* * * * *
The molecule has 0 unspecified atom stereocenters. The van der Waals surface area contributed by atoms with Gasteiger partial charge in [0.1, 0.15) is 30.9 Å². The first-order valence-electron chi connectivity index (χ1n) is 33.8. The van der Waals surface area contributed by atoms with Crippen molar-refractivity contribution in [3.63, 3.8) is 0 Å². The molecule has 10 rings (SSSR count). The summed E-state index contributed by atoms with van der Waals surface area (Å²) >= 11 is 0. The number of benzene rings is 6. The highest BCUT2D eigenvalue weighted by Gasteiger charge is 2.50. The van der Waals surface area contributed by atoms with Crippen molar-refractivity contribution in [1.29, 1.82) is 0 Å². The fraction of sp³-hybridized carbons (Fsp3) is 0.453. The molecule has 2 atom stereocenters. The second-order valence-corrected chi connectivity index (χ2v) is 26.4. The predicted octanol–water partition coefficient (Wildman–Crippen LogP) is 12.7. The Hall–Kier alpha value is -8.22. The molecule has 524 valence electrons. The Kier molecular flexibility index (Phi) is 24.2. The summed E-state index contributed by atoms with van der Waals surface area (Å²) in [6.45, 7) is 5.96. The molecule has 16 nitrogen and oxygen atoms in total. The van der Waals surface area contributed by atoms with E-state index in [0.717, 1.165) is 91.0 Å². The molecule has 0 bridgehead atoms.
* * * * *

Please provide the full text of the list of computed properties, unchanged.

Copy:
The molecule has 0 unspecified atom stereocenters. The van der Waals surface area contributed by atoms with Gasteiger partial charge in [0.1, 0.15) is 30.9 Å². The first-order valence-electron chi connectivity index (χ1n) is 33.8. The van der Waals surface area contributed by atoms with Crippen molar-refractivity contribution in [3.63, 3.8) is 0 Å². The molecule has 10 rings (SSSR count). The summed E-state index contributed by atoms with van der Waals surface area (Å²) >= 11 is 0. The number of benzene rings is 6. The highest BCUT2D eigenvalue weighted by Gasteiger charge is 2.50. The van der Waals surface area contributed by atoms with Crippen molar-refractivity contribution in [1.29, 1.82) is 0 Å². The fraction of sp³-hybridized carbons (Fsp3) is 0.453. The molecule has 2 atom stereocenters. The second-order valence-corrected chi connectivity index (χ2v) is 26.4. The predicted octanol–water partition coefficient (Wildman–Crippen LogP) is 12.7. The Hall–Kier alpha value is -8.22. The molecule has 524 valence electrons. The Kier molecular flexibility index (Phi) is 24.2. The summed E-state index contributed by atoms with van der Waals surface area (Å²) in [6.45, 7) is 5.96. The molecule has 16 nitrogen and oxygen atoms in total. The van der Waals surface area contributed by atoms with E-state index in [0.717, 1.165) is 91.0 Å². The molecule has 0 bridgehead atoms.